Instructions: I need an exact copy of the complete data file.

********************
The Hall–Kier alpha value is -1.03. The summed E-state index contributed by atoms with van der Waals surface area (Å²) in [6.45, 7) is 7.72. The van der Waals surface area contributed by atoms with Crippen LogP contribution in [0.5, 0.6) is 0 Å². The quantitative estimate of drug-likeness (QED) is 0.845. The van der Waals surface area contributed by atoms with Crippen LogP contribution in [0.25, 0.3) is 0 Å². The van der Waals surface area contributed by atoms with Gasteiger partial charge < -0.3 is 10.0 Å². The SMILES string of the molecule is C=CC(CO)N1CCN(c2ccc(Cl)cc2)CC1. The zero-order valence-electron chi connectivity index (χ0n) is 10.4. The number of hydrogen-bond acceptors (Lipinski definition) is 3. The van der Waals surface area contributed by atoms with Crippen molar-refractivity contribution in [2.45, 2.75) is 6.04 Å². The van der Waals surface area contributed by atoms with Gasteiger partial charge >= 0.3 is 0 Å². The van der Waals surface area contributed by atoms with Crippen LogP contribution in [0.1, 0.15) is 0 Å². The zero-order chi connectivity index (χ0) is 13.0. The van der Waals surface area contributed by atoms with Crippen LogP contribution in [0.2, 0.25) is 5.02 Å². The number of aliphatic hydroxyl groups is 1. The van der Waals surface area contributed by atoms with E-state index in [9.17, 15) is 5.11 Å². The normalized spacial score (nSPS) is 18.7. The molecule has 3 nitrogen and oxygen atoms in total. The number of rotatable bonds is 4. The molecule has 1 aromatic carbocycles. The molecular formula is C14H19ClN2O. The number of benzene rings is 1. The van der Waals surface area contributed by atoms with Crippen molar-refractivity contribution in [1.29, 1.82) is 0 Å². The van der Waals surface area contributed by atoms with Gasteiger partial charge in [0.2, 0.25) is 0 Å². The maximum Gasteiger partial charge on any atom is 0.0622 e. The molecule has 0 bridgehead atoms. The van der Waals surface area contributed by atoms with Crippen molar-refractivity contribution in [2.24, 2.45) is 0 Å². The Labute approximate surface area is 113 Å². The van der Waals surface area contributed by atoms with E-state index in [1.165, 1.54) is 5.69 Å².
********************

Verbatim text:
The Hall–Kier alpha value is -1.03. The summed E-state index contributed by atoms with van der Waals surface area (Å²) in [6.45, 7) is 7.72. The van der Waals surface area contributed by atoms with Crippen LogP contribution in [0.5, 0.6) is 0 Å². The quantitative estimate of drug-likeness (QED) is 0.845. The van der Waals surface area contributed by atoms with Crippen LogP contribution in [0.25, 0.3) is 0 Å². The van der Waals surface area contributed by atoms with Gasteiger partial charge < -0.3 is 10.0 Å². The SMILES string of the molecule is C=CC(CO)N1CCN(c2ccc(Cl)cc2)CC1. The zero-order valence-electron chi connectivity index (χ0n) is 10.4. The number of hydrogen-bond acceptors (Lipinski definition) is 3. The van der Waals surface area contributed by atoms with Crippen molar-refractivity contribution in [2.45, 2.75) is 6.04 Å². The van der Waals surface area contributed by atoms with Gasteiger partial charge >= 0.3 is 0 Å². The van der Waals surface area contributed by atoms with Crippen LogP contribution in [0.1, 0.15) is 0 Å². The zero-order chi connectivity index (χ0) is 13.0. The van der Waals surface area contributed by atoms with Crippen LogP contribution in [0.2, 0.25) is 5.02 Å². The number of aliphatic hydroxyl groups is 1. The van der Waals surface area contributed by atoms with E-state index in [9.17, 15) is 5.11 Å². The normalized spacial score (nSPS) is 18.7. The molecule has 3 nitrogen and oxygen atoms in total. The number of rotatable bonds is 4. The molecule has 1 aromatic carbocycles. The molecular formula is C14H19ClN2O. The number of benzene rings is 1. The van der Waals surface area contributed by atoms with Crippen molar-refractivity contribution in [1.29, 1.82) is 0 Å². The van der Waals surface area contributed by atoms with Gasteiger partial charge in [0.2, 0.25) is 0 Å². The maximum Gasteiger partial charge on any atom is 0.0622 e. The molecule has 0 bridgehead atoms. The van der Waals surface area contributed by atoms with Crippen molar-refractivity contribution in [2.24, 2.45) is 0 Å². The Labute approximate surface area is 113 Å². The van der Waals surface area contributed by atoms with E-state index in [1.165, 1.54) is 5.69 Å².